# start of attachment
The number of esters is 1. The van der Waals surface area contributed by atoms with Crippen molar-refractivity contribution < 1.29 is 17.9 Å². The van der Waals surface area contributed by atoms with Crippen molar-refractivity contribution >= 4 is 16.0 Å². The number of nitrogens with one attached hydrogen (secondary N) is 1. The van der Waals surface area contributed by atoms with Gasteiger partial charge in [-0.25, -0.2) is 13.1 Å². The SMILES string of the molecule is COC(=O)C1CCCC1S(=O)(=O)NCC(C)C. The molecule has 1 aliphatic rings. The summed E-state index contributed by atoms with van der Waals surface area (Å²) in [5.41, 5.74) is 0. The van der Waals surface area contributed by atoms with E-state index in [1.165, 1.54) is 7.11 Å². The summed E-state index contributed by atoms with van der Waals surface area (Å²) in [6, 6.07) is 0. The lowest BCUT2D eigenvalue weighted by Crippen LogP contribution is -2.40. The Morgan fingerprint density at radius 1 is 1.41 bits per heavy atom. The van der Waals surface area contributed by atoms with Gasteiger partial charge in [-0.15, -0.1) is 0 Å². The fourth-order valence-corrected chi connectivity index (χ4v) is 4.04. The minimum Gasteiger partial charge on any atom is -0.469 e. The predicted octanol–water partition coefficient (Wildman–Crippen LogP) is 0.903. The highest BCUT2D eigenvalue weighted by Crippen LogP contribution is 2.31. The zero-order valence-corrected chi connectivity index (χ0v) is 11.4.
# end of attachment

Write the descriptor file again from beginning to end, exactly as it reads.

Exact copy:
The number of esters is 1. The van der Waals surface area contributed by atoms with Crippen molar-refractivity contribution < 1.29 is 17.9 Å². The van der Waals surface area contributed by atoms with Crippen molar-refractivity contribution >= 4 is 16.0 Å². The number of nitrogens with one attached hydrogen (secondary N) is 1. The van der Waals surface area contributed by atoms with Gasteiger partial charge in [-0.25, -0.2) is 13.1 Å². The SMILES string of the molecule is COC(=O)C1CCCC1S(=O)(=O)NCC(C)C. The molecule has 1 aliphatic rings. The summed E-state index contributed by atoms with van der Waals surface area (Å²) in [5.41, 5.74) is 0. The van der Waals surface area contributed by atoms with E-state index in [1.165, 1.54) is 7.11 Å². The summed E-state index contributed by atoms with van der Waals surface area (Å²) in [6, 6.07) is 0. The lowest BCUT2D eigenvalue weighted by Crippen LogP contribution is -2.40. The Morgan fingerprint density at radius 1 is 1.41 bits per heavy atom. The van der Waals surface area contributed by atoms with Gasteiger partial charge in [-0.15, -0.1) is 0 Å². The fourth-order valence-corrected chi connectivity index (χ4v) is 4.04. The minimum Gasteiger partial charge on any atom is -0.469 e. The predicted octanol–water partition coefficient (Wildman–Crippen LogP) is 0.903. The highest BCUT2D eigenvalue weighted by Crippen LogP contribution is 2.31. The zero-order valence-corrected chi connectivity index (χ0v) is 11.4.